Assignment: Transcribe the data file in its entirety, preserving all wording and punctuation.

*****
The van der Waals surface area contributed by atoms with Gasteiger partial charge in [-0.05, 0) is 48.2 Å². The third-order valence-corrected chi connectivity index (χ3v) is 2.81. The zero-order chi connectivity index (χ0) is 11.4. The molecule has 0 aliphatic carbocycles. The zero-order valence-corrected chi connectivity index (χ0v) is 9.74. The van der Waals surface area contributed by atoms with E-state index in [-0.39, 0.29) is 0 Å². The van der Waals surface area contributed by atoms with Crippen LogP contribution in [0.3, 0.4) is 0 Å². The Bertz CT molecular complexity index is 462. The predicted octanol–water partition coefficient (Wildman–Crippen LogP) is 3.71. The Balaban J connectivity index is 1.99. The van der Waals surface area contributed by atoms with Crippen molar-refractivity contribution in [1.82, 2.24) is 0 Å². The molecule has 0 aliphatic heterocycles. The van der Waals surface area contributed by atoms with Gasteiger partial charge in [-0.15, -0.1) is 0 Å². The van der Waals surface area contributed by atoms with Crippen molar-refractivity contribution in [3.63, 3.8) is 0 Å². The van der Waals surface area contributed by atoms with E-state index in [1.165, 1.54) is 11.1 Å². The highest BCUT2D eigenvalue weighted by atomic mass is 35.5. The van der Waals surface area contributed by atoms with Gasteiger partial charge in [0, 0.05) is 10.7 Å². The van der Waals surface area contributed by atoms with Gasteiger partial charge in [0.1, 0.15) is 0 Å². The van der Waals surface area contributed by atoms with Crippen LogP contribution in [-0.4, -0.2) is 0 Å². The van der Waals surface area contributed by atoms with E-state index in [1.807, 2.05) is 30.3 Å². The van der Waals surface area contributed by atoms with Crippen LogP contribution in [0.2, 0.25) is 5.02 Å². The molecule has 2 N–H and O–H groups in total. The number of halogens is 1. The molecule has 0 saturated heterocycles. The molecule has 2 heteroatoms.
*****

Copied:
The van der Waals surface area contributed by atoms with Gasteiger partial charge in [-0.05, 0) is 48.2 Å². The third-order valence-corrected chi connectivity index (χ3v) is 2.81. The zero-order chi connectivity index (χ0) is 11.4. The molecule has 0 aliphatic carbocycles. The zero-order valence-corrected chi connectivity index (χ0v) is 9.74. The van der Waals surface area contributed by atoms with E-state index in [-0.39, 0.29) is 0 Å². The van der Waals surface area contributed by atoms with Crippen LogP contribution in [0.3, 0.4) is 0 Å². The Bertz CT molecular complexity index is 462. The predicted octanol–water partition coefficient (Wildman–Crippen LogP) is 3.71. The Balaban J connectivity index is 1.99. The van der Waals surface area contributed by atoms with Crippen molar-refractivity contribution in [1.82, 2.24) is 0 Å². The molecule has 0 aliphatic heterocycles. The van der Waals surface area contributed by atoms with Gasteiger partial charge in [-0.15, -0.1) is 0 Å². The van der Waals surface area contributed by atoms with Crippen molar-refractivity contribution in [3.63, 3.8) is 0 Å². The van der Waals surface area contributed by atoms with E-state index in [1.165, 1.54) is 11.1 Å². The highest BCUT2D eigenvalue weighted by atomic mass is 35.5. The van der Waals surface area contributed by atoms with Gasteiger partial charge in [0, 0.05) is 10.7 Å². The van der Waals surface area contributed by atoms with Gasteiger partial charge in [0.1, 0.15) is 0 Å². The van der Waals surface area contributed by atoms with Crippen LogP contribution in [-0.4, -0.2) is 0 Å². The van der Waals surface area contributed by atoms with E-state index in [1.807, 2.05) is 30.3 Å². The van der Waals surface area contributed by atoms with Crippen LogP contribution in [0.2, 0.25) is 5.02 Å². The molecule has 2 N–H and O–H groups in total. The number of halogens is 1. The molecule has 0 saturated heterocycles. The molecule has 2 heteroatoms.